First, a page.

Politics

Young voters don’t like third parties

Third-party candidates may find themselves out in the cold as they try to court young voters this year.

Just ask 21-year-old Ross Colebrook. The American University junior from Nampa, Idaho, is backing Sen. Barack Obama in the primary race but would support Sen. Hillary Rodham Clinton if she were the Democratic nominee before he’d consider voting for a third party.

Candidates head into primary endgame

Hillary Clinton and Barack Obama embarked Thursday on a five-day march toward the pivotal Pennsylvania primary, as the endgame opens in the Democratic White House tussle.

Campaign aides for each White House hopeful claimed victory after the senators clashed in a tense and grim debate here late Wednesday, both arguing their candidate was best placed to beat Republican John McCain in November.

Obama more electable than Clinton

In a dramatic reversal, an Associated Press-Yahoo! News poll found that a clear majority of Democratic voters now say Sen. Barack Obama has a better chance of defeating Republican Sen. John McCain in November than Sen. Hillary Rodham Clinton.

Here’s to a shot and a beer

Alcohol and presidential politics have a long and honorable history in America.

George Washington distilled whiskey and brewed beer and made liberal use of both in his various elections. He and Martha would convene daily at around 3 p.m. for a toddy.

McCain gains while Dems falter

Republicans are no longer underdogs in the race for the White House. To pull that off, John McCain has attracted disgruntled GOP voters, independents and even some moderate Democrats who shunned his party last fall.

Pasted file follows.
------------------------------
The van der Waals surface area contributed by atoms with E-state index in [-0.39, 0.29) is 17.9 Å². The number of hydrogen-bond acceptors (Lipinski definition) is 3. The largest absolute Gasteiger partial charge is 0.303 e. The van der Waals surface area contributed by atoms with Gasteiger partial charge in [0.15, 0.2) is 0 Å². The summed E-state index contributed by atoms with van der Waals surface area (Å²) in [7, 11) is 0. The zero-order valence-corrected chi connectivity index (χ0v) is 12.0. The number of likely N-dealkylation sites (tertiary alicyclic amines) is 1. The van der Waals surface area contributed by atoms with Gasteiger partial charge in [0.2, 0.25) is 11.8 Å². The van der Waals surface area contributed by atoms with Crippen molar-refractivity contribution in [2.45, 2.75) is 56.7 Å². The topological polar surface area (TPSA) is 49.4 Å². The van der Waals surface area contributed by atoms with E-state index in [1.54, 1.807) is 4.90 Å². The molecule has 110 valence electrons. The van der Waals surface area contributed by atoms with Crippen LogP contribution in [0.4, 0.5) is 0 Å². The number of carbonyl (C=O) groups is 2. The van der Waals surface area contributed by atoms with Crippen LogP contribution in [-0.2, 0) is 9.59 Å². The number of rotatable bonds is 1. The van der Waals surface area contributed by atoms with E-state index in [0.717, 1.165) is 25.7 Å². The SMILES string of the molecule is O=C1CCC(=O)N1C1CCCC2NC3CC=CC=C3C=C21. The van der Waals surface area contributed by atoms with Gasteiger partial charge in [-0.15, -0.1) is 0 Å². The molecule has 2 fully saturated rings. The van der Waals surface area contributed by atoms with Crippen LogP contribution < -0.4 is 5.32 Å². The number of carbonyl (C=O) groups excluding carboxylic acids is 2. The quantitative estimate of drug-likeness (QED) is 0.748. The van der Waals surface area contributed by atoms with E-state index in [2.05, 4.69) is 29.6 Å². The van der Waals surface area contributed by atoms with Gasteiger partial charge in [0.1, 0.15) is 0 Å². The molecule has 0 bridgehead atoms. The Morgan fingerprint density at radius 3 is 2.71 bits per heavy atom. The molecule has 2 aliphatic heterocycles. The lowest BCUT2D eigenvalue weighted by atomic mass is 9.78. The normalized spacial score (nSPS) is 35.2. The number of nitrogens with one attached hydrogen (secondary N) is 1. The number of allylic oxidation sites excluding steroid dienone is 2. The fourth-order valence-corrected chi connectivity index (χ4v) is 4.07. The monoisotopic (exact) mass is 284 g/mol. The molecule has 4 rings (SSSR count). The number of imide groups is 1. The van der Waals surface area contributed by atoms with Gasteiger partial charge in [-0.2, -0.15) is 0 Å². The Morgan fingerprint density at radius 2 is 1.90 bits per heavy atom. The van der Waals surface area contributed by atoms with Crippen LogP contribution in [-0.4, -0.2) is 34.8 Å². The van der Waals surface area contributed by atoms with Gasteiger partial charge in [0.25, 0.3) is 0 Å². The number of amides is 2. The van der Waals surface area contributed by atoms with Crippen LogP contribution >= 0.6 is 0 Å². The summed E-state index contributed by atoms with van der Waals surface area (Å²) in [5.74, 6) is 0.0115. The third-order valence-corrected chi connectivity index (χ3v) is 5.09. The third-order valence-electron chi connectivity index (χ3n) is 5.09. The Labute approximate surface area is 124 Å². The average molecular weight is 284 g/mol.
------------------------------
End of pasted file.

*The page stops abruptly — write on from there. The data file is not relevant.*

Another momma for Obama

As a matter of full disclosure, I should tell you that my wife, a long-time Republican, has changed her party registration in advance of the Pennsylvania Primary and has appeared in public wearing “Another Momma for Obama” button.

A tense, defensive debate

Democratic presidential rivals Barack Obama and Hillary Clinton tried to explain recent controversial remarks during a tense debate on Wednesday, with Obama accusing Clinton of taking political advantage of his characterization of small-town residents.

Clinton admits Obama can win the election

Hillary Rodham Clinton said emphatically Wednesday night that Barack Obama can win the White House this fall, undercutting her efforts to deny him the Democratic presidential nomination by suggesting he would lead the party to defeat.

“Yes, yes, yes,” she said when pressed about Obama’s electability during a campaign debate six days before the Pennsylvania primary.

Asked a similar question about Clinton, Obama said “Absolutely and I’ve said so before” — a not-so-subtle dig at his rival who had previously declined to make a similar statement about him.

In a 90-minute debate, both rivals pledged not to raise taxes on individuals making less than $200,000, and said they would respond forcefully if Iran obtains nuclear weapons and uses them against Israel.

Clinton, Obama dish up new promises

Sen. Hillary Rodham Clinton outlined an aggressive 100-day presidential agenda on Tuesday and Sen. Barack Obama promised to “play offense for working Americans,” both rivals observing something of a lull in an increasingly personal Democratic nomination struggle.